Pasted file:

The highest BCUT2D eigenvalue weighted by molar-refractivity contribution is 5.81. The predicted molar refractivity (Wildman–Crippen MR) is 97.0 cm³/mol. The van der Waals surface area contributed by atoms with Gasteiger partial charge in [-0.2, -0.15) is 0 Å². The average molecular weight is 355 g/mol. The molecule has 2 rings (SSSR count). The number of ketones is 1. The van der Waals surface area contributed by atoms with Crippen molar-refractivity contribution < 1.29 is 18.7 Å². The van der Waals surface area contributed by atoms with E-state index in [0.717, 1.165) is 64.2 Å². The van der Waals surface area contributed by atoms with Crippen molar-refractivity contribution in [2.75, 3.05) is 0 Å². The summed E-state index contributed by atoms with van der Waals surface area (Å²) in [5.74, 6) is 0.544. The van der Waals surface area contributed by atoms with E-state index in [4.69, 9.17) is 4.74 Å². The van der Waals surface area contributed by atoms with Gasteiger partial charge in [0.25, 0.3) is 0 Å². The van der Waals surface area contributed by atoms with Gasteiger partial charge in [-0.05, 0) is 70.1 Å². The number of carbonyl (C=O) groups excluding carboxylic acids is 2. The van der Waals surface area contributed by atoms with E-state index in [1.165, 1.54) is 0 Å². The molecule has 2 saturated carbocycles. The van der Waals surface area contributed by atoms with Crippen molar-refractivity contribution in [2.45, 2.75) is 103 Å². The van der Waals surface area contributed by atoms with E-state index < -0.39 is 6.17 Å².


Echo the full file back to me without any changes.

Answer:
The highest BCUT2D eigenvalue weighted by molar-refractivity contribution is 5.81. The predicted molar refractivity (Wildman–Crippen MR) is 97.0 cm³/mol. The van der Waals surface area contributed by atoms with Gasteiger partial charge in [-0.2, -0.15) is 0 Å². The average molecular weight is 355 g/mol. The molecule has 2 rings (SSSR count). The number of ketones is 1. The van der Waals surface area contributed by atoms with Crippen molar-refractivity contribution < 1.29 is 18.7 Å². The van der Waals surface area contributed by atoms with E-state index in [0.717, 1.165) is 64.2 Å². The van der Waals surface area contributed by atoms with Crippen molar-refractivity contribution in [2.75, 3.05) is 0 Å². The summed E-state index contributed by atoms with van der Waals surface area (Å²) in [5.74, 6) is 0.544. The van der Waals surface area contributed by atoms with E-state index in [4.69, 9.17) is 4.74 Å². The van der Waals surface area contributed by atoms with Gasteiger partial charge in [0.25, 0.3) is 0 Å². The van der Waals surface area contributed by atoms with Gasteiger partial charge in [-0.05, 0) is 70.1 Å². The number of carbonyl (C=O) groups excluding carboxylic acids is 2. The van der Waals surface area contributed by atoms with E-state index in [1.165, 1.54) is 0 Å². The molecule has 2 saturated carbocycles. The van der Waals surface area contributed by atoms with Crippen molar-refractivity contribution in [2.45, 2.75) is 103 Å². The van der Waals surface area contributed by atoms with E-state index < -0.39 is 6.17 Å².